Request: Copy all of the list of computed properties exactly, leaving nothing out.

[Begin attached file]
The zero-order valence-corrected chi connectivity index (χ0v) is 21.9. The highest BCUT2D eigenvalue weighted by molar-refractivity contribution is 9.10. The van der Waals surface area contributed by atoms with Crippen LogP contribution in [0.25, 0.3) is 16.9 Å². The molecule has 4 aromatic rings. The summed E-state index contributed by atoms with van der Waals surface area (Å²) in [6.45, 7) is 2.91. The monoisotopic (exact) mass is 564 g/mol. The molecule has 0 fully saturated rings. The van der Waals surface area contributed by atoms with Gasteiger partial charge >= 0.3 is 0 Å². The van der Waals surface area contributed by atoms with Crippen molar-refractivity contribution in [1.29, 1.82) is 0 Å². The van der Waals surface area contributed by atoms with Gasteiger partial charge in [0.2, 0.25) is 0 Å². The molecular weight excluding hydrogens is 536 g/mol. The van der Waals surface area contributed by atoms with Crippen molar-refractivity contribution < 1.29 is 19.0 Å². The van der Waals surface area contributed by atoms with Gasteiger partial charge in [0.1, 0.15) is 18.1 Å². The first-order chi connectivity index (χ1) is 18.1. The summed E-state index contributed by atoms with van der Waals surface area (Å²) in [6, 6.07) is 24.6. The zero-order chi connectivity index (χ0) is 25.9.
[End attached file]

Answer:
The zero-order valence-corrected chi connectivity index (χ0v) is 21.9. The highest BCUT2D eigenvalue weighted by molar-refractivity contribution is 9.10. The van der Waals surface area contributed by atoms with Crippen LogP contribution in [0.25, 0.3) is 16.9 Å². The molecule has 4 aromatic rings. The summed E-state index contributed by atoms with van der Waals surface area (Å²) in [6.45, 7) is 2.91. The monoisotopic (exact) mass is 564 g/mol. The molecule has 0 fully saturated rings. The van der Waals surface area contributed by atoms with Gasteiger partial charge >= 0.3 is 0 Å². The van der Waals surface area contributed by atoms with Crippen molar-refractivity contribution in [1.29, 1.82) is 0 Å². The van der Waals surface area contributed by atoms with Gasteiger partial charge in [0.2, 0.25) is 0 Å². The molecular weight excluding hydrogens is 536 g/mol. The van der Waals surface area contributed by atoms with Crippen molar-refractivity contribution < 1.29 is 19.0 Å². The van der Waals surface area contributed by atoms with Gasteiger partial charge in [0.1, 0.15) is 18.1 Å². The first-order chi connectivity index (χ1) is 18.1. The summed E-state index contributed by atoms with van der Waals surface area (Å²) in [6, 6.07) is 24.6. The zero-order chi connectivity index (χ0) is 25.9.